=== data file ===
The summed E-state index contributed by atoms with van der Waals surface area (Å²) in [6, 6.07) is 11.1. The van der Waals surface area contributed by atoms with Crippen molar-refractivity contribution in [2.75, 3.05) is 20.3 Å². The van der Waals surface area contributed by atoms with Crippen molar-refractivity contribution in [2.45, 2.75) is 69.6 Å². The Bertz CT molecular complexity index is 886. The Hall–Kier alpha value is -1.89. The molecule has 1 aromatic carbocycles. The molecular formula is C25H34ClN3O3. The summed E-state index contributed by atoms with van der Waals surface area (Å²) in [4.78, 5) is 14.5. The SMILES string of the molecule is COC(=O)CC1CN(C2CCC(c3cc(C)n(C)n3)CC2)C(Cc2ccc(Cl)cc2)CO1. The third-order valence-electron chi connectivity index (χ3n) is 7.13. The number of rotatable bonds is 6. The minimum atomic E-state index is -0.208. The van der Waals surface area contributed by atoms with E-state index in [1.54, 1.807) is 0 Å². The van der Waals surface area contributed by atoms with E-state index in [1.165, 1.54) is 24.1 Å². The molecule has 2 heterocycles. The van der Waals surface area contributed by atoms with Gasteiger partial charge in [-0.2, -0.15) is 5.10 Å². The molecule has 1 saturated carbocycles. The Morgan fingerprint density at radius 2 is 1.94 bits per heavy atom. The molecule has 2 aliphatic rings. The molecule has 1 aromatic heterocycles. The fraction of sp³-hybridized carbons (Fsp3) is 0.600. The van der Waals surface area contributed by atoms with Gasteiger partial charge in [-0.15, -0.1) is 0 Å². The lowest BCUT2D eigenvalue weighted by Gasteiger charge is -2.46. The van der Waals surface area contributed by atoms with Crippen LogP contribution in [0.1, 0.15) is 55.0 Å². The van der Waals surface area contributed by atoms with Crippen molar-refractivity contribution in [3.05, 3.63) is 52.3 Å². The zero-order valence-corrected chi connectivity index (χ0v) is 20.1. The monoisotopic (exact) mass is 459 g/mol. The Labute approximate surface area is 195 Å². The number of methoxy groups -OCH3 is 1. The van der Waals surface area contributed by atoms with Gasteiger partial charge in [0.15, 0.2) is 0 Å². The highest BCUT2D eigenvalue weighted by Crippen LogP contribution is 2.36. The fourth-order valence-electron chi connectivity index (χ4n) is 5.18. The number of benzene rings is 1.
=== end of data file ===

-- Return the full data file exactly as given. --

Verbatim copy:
The summed E-state index contributed by atoms with van der Waals surface area (Å²) in [6, 6.07) is 11.1. The van der Waals surface area contributed by atoms with Crippen molar-refractivity contribution in [2.75, 3.05) is 20.3 Å². The van der Waals surface area contributed by atoms with Crippen molar-refractivity contribution in [2.45, 2.75) is 69.6 Å². The Bertz CT molecular complexity index is 886. The Hall–Kier alpha value is -1.89. The molecule has 1 aromatic carbocycles. The molecular formula is C25H34ClN3O3. The summed E-state index contributed by atoms with van der Waals surface area (Å²) in [4.78, 5) is 14.5. The SMILES string of the molecule is COC(=O)CC1CN(C2CCC(c3cc(C)n(C)n3)CC2)C(Cc2ccc(Cl)cc2)CO1. The third-order valence-electron chi connectivity index (χ3n) is 7.13. The number of rotatable bonds is 6. The minimum atomic E-state index is -0.208. The van der Waals surface area contributed by atoms with E-state index in [1.54, 1.807) is 0 Å². The van der Waals surface area contributed by atoms with E-state index in [1.165, 1.54) is 24.1 Å². The molecule has 2 heterocycles. The van der Waals surface area contributed by atoms with Gasteiger partial charge in [-0.2, -0.15) is 5.10 Å². The molecule has 1 saturated carbocycles. The Morgan fingerprint density at radius 2 is 1.94 bits per heavy atom. The molecule has 2 aliphatic rings. The molecule has 1 aromatic heterocycles. The fraction of sp³-hybridized carbons (Fsp3) is 0.600. The van der Waals surface area contributed by atoms with Gasteiger partial charge in [-0.15, -0.1) is 0 Å². The lowest BCUT2D eigenvalue weighted by Gasteiger charge is -2.46. The van der Waals surface area contributed by atoms with Crippen LogP contribution in [0.1, 0.15) is 55.0 Å². The van der Waals surface area contributed by atoms with Crippen molar-refractivity contribution in [3.05, 3.63) is 52.3 Å². The zero-order valence-corrected chi connectivity index (χ0v) is 20.1. The monoisotopic (exact) mass is 459 g/mol. The Labute approximate surface area is 195 Å². The number of methoxy groups -OCH3 is 1. The van der Waals surface area contributed by atoms with Gasteiger partial charge in [0.15, 0.2) is 0 Å². The highest BCUT2D eigenvalue weighted by Crippen LogP contribution is 2.36. The fourth-order valence-electron chi connectivity index (χ4n) is 5.18. The number of benzene rings is 1.